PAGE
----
Okay, we know what to expect. A mad-scientist figures out a way to make the dead walk, and the villain backing his crazed experiments uses them to kill off his enemies.
Except, of course, that it is nothing at all like that.
Mind you, the summary is accurate: but somehow, this one refuses to fit into the sort of Gothic horror mode it suggests. Instead, this one reminds me more of Ivan Tors’ series of O.S.I. (Office of Scientific Intelligence) movies – The Magnetic Monster, Riders to the Stars and Gog. Most of this film is seen from the viewpoint of Richard Denning’s policeman and forensic scientist, Dr. Chet Walker; the tone is very straightforward and serious; the cinematography without a shadow in sight, like a fifties SF movie; and the sinister villain responsible for bringing the dead to life is a gangster.
Let’s just say it is strange that it isn’t strange.
This one was the work of Edward L. Cahn, an incredibly prolific director of B-Movies, some of which aren’t all bad. He made a few zombie movies, although this may be the only one in which they are atomic powered, and the army sends out aircraft and detector trucks to hunt them down.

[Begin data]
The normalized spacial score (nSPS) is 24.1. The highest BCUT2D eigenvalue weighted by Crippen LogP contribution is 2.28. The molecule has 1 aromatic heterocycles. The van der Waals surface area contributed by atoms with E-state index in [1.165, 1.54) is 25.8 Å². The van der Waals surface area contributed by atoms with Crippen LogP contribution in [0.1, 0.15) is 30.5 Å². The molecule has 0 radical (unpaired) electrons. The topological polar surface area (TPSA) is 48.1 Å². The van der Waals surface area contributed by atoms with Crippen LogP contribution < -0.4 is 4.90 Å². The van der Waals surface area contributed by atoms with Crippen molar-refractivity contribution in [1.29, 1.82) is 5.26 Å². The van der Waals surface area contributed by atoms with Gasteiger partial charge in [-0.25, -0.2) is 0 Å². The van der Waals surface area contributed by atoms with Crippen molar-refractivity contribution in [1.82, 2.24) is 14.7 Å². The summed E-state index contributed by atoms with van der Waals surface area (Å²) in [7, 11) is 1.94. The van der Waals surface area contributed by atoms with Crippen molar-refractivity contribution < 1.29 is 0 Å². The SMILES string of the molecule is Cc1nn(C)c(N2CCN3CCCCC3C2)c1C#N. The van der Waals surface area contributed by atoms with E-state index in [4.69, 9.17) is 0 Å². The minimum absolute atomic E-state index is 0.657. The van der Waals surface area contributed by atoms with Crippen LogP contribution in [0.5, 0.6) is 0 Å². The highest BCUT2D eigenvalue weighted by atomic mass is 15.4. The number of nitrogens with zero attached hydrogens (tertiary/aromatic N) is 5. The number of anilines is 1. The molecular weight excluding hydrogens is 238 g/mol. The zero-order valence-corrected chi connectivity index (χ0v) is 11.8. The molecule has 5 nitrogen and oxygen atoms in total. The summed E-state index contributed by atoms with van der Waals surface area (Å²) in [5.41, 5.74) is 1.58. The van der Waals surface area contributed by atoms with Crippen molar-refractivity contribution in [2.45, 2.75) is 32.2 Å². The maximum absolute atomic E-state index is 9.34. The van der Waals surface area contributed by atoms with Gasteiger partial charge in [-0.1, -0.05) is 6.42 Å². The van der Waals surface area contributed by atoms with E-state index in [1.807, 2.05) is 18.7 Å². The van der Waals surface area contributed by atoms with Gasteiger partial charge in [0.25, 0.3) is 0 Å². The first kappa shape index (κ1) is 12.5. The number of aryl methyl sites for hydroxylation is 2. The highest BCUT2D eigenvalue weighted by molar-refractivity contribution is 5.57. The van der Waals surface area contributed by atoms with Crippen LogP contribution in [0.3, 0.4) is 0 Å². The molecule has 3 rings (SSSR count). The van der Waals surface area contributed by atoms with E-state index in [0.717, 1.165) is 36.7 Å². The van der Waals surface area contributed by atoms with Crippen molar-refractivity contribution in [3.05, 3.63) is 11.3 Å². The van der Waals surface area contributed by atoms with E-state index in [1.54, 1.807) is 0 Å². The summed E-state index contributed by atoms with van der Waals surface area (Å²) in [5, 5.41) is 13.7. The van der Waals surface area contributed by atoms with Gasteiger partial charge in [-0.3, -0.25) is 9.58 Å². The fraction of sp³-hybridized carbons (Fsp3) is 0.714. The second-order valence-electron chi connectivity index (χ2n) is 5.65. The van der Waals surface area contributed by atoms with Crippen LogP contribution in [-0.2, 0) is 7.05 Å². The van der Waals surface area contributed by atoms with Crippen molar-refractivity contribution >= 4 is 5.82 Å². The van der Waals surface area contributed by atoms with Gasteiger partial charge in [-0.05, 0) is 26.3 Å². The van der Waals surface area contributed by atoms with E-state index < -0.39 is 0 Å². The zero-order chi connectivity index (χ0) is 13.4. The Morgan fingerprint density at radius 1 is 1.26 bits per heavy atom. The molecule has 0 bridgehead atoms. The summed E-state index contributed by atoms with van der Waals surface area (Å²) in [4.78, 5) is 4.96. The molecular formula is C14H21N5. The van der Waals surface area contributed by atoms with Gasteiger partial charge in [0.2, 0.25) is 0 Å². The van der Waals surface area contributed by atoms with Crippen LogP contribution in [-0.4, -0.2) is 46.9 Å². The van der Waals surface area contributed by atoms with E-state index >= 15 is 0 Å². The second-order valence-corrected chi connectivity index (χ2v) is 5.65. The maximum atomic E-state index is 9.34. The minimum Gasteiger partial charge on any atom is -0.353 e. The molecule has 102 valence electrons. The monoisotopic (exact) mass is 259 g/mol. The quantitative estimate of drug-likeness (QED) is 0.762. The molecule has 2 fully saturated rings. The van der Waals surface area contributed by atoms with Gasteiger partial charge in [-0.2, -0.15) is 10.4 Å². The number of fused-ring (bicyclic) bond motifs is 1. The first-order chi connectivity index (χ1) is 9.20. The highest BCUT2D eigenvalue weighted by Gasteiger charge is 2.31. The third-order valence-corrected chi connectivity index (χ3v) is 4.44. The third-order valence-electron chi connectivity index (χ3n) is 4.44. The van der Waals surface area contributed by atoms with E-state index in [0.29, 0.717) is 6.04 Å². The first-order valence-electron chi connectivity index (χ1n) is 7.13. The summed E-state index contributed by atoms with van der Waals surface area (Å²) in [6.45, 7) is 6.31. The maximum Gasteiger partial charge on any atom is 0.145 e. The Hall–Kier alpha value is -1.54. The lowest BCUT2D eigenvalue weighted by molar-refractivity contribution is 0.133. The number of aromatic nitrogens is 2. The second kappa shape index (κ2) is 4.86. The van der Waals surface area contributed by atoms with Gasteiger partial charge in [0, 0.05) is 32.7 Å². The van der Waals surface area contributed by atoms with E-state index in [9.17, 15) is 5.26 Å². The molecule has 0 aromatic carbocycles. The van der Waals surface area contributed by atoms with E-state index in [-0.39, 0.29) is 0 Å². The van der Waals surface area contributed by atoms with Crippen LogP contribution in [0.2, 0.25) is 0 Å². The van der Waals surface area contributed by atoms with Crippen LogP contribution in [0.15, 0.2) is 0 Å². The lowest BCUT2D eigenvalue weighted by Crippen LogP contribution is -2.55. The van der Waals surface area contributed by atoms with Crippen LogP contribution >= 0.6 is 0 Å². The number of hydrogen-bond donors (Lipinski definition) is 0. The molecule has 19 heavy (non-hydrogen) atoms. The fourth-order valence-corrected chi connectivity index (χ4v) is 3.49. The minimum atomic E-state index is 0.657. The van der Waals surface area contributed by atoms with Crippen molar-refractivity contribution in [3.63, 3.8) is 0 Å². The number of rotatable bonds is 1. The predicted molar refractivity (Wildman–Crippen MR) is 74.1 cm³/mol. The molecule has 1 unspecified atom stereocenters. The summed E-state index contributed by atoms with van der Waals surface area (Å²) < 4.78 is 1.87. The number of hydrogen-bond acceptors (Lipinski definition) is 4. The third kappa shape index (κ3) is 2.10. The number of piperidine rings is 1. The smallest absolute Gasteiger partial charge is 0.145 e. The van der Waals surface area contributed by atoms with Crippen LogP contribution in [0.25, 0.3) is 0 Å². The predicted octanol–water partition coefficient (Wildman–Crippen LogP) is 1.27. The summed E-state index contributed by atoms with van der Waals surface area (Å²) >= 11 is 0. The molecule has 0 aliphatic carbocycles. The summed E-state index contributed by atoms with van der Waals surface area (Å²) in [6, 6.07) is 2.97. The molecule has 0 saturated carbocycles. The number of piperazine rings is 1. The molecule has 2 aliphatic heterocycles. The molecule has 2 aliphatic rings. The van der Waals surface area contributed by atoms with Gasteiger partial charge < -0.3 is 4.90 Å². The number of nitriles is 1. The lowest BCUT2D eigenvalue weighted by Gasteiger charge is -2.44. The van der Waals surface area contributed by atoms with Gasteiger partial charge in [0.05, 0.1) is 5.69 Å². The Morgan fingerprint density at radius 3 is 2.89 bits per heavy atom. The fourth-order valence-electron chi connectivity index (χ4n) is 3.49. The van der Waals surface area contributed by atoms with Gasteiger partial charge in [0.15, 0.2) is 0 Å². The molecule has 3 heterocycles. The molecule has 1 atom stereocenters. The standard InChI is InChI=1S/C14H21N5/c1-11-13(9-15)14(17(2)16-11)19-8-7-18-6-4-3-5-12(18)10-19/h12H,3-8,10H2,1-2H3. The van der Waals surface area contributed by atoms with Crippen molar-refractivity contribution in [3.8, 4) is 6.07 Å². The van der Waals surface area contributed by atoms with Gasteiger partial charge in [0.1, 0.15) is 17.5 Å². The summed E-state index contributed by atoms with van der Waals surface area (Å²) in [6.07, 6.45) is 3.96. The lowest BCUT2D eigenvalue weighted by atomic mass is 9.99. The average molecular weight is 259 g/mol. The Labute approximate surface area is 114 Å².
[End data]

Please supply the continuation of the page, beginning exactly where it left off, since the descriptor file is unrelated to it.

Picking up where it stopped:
Cahn does manage one relatively creepy scene, when another officer is turned into a zombie, and visits Dr. Walker’s house while he’s away, leaving him alone in the room with Walker’s daughter. It’s a tense scene, but it isn’t enough to really change the straightforward tone of the film.
Frankly, I’m not quite sure what to make of this one. It really isn’t horror. Instead, it is one of the minor SF films of the era – although it also flirts with being a bit of crime drama as well (which, after all, was one of the other genres Cahn often contributed to). Nor does it aspire to the heights of absurdity of some of Cahn’s other films – like The Invasion of the Saucer Men, whose aliens are dissolved by hot rod headlights.
As always with the few Fifties SF films I haven’t seen, there are reasons why it isn’t seen much. Creature with the Atom Brain definitely isn’t a great film, but it isn’t the worst of these stragglers, either. If you don’t ask too much of it, it offers a few pulpy thrills and should please anyone who loves Fifties SF, in all its failings and glory.
(Movie available here)
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